ENGL 200 | Prof. Daniel Scott Snelson | dsnelson @ humnet
Tuesdays | THE INTERNET | 3:00-5:50pm (?)
Office Hours: danny snelson



An introduction to the profession of literary studies. The course will cover a wide array of topics including (but not limited to): the state of the discipline; scholarly organizations and conference presentations; critical and methodological approaches to literary studies; writing and publishing for scholarly and general audiences; building a CV and a resume; developing professional skills; understanding the academic job market and humanities careers.

Everything will be made available online. 

As a general outline for the course, take note that these are broad strokes subject to change. This seminar is fully interactive, growing and responding to its users. Each week will build on previous weeks, class conversations, and the directions that our study happens to follow. The content of the syllabus will be updated regularly as a result, though the requirements will remain fixed. The syllabus will only be completed after we finish the course, and all collective research into the profession has been conducted.

Given the brevity of the quarter, unexcused absences will cut into your participation percentage. If you must miss a class, it is your responsibility to make arrangements with me both before and after the absence. Proposals for interaction commensurate with a three-hour seminar session will be accepted. 

Participants will develop strategies and tactics for navigating graduate studies at UCLA and academic professions more generally. Technical skills for research, collaboration, and scholarly production will be analyzed and enhanced. Collectively, the course participants will produce curriculum for the study of the fields, organizations, publications, careers, methodologies, genres, and communities that comprise the discipline.

Between seminar sessions, we’ll continue an ongoing conversation over Discord. An invitation and signup to the dedicated (private) server will occur on our first meeting. This is a platform for informal conversation and advance preparation for seminar meetings and course actions. Responsive posts are encouraged.

Much of this course will require hands-on interaction with websites, collaborative docs, or an expanded range of social platforms. As such, you will need access to a laptop or computer (more than a tablet or phone) for most sessions. If you have any questions or concerns on this point, please don’t hesitate to ask, we’ll find a solution!

This course aims to facilitate access to research and exploration across a variety of platforms. Please don’t hesitate to draw attention to any point of access that might be improved: from the volume of the conversation, the size of text, the mode of access to video conferencing, and so forth. All possible accommodations will be made. Additionally, or for more information, you may contact the CAE at (310) 825-1501, or access the CAE website at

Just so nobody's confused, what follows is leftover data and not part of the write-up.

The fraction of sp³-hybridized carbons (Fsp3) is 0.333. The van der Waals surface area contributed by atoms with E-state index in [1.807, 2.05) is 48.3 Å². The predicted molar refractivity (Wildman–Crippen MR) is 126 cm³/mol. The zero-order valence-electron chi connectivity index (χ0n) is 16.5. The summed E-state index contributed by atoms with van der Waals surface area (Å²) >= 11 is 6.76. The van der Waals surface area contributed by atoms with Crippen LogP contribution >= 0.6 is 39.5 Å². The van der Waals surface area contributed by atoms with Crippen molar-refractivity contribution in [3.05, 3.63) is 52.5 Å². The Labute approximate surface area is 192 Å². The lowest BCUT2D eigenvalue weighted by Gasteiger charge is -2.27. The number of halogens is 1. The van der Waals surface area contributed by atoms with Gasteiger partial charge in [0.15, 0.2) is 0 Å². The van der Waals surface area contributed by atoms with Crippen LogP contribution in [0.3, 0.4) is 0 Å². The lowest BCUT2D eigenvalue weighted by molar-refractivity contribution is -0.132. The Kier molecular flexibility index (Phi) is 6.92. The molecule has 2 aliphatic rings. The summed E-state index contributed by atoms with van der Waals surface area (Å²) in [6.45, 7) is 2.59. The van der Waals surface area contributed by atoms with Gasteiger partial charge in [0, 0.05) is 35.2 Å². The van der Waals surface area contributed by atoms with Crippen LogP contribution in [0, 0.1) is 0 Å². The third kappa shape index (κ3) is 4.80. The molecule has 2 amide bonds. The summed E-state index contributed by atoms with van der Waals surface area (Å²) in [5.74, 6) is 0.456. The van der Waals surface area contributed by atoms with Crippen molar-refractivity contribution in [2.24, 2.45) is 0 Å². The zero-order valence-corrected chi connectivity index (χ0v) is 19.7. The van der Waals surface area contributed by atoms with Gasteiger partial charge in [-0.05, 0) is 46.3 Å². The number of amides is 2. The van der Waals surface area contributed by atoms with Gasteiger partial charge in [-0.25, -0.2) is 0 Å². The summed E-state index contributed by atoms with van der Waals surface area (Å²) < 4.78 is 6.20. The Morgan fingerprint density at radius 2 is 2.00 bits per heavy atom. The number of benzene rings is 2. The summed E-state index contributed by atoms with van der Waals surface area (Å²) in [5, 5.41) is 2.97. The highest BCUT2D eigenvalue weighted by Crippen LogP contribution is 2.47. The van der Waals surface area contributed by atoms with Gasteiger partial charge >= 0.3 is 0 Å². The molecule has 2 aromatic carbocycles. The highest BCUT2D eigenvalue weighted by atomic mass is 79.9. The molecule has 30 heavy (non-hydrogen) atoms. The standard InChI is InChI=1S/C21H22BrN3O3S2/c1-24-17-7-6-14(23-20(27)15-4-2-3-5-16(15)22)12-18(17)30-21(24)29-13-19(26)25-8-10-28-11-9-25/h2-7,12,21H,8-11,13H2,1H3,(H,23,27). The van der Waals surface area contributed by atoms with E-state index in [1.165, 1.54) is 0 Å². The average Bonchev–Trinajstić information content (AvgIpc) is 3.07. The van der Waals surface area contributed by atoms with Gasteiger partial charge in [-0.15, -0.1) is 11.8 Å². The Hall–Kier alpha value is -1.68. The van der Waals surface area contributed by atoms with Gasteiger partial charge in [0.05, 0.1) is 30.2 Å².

Week 1 — Introduction

Collective introductions and planning out the quarter ahead. 


Quick Research: Intro to the Profession

Platforms: Discord Setup + High Fidelity

This Syllabus

Week 2 — Starting with the CV

Exploring resources for graduate planning and “field guide.” 


Jessica McCrory Calarco, A Field Guide to Grad School: Uncovering the Hidden Curriculum (2020)

Introductions Social Hour Planning

Week 5 ~ * Optional Discussion * ~   

Week 6 — Exploring the Discipline

Investigating scholarly organizations, MLA divisions, as well as groups and interdisciplinary programs at UCLA.

Johanna Drucker (GSEIS), Introductions to Visualization and Interpretation: Humanistic Approaches to Display (2020) and Inventing the Alphabet (forthcoming). Selections from Selected Critical Fictions and The Fall

Week 7 — Preparing to Teach

Preparing to teach with the Center for the Advancement of Teaching, on syllabi and curricula, writing courses and programs. 

Guest speakerElizabeth Goodhue (Associate Director for Faculty Engagement, UCLA Center for the Advancement for Teaching).  

Carrie Hyde, Civic Longing: The Speculative Origins of U.S. Citizenship (2018) (Introduction: “Citizenship before the Fourteenth Amendment” and Coda: “Wong Kim Ark and ‘The Man Without a Country'”)

Week 8 — Securing Funding

Collating potential sources of funding, both intramural and extramural, grant applications, scholarships and fellowships, summer funds, financial planning.

Graduate Student Introductions:

Andrea Acosta, “Race and Self in Digital Fandom: Interview with Andrea Acosta (Kingston University BTS Conference)” (Interview, 2020)

Chelsea Kern, “Big Data and the Practice of Reading in Super Sad True Love Story” (Arizona Quarterly, 2020)

Anthony Kim

Dandi Meng, “The Confessing Image: Trisha Low’s Screenshot Poetics” (Jacket2, 2020)

Enrique Olivares, “Zona Descarga” (Prototype, 2020)

Jesslyn Whittell, “Poetry and the Precision of Bread” (The Rambling, 2020)

Week 10 — Looking Ahead

Experimenting with digital platforms, online presence, and a variety of tools and techniques to develop collective tactics for organization and research in the PhD program at UCLA. 

Navigating UCLA with guests from the EGU. Conclusions, reflections, directions. 

English Graduate Union Officers 2020-2021

Emma Ridder, President

Peter Tasca, Vice President

Matthew Swanson, Vice President

Brenda Wang, Vice President